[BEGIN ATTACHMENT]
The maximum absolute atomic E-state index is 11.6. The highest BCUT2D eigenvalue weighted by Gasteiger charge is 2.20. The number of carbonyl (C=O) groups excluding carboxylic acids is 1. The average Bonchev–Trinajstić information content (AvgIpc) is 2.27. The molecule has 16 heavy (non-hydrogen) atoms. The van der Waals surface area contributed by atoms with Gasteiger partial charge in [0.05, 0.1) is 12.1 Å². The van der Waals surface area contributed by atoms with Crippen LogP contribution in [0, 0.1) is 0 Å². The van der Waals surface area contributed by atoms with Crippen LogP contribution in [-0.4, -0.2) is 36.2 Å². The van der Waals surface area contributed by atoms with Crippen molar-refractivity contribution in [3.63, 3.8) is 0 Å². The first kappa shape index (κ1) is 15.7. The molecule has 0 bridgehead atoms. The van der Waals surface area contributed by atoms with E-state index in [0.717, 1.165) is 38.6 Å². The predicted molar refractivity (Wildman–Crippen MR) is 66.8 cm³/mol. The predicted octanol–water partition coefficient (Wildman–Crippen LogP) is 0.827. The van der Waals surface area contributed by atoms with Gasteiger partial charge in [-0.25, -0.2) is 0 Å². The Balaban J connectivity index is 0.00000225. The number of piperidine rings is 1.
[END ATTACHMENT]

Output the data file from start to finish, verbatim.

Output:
The maximum absolute atomic E-state index is 11.6. The highest BCUT2D eigenvalue weighted by Gasteiger charge is 2.20. The number of carbonyl (C=O) groups excluding carboxylic acids is 1. The average Bonchev–Trinajstić information content (AvgIpc) is 2.27. The molecule has 16 heavy (non-hydrogen) atoms. The van der Waals surface area contributed by atoms with Gasteiger partial charge in [0.05, 0.1) is 12.1 Å². The van der Waals surface area contributed by atoms with Crippen LogP contribution in [0, 0.1) is 0 Å². The van der Waals surface area contributed by atoms with Crippen LogP contribution in [-0.4, -0.2) is 36.2 Å². The van der Waals surface area contributed by atoms with Crippen molar-refractivity contribution in [3.63, 3.8) is 0 Å². The first kappa shape index (κ1) is 15.7. The molecule has 0 bridgehead atoms. The van der Waals surface area contributed by atoms with E-state index in [0.717, 1.165) is 38.6 Å². The predicted molar refractivity (Wildman–Crippen MR) is 66.8 cm³/mol. The predicted octanol–water partition coefficient (Wildman–Crippen LogP) is 0.827. The van der Waals surface area contributed by atoms with Gasteiger partial charge in [-0.25, -0.2) is 0 Å². The Balaban J connectivity index is 0.00000225. The number of piperidine rings is 1.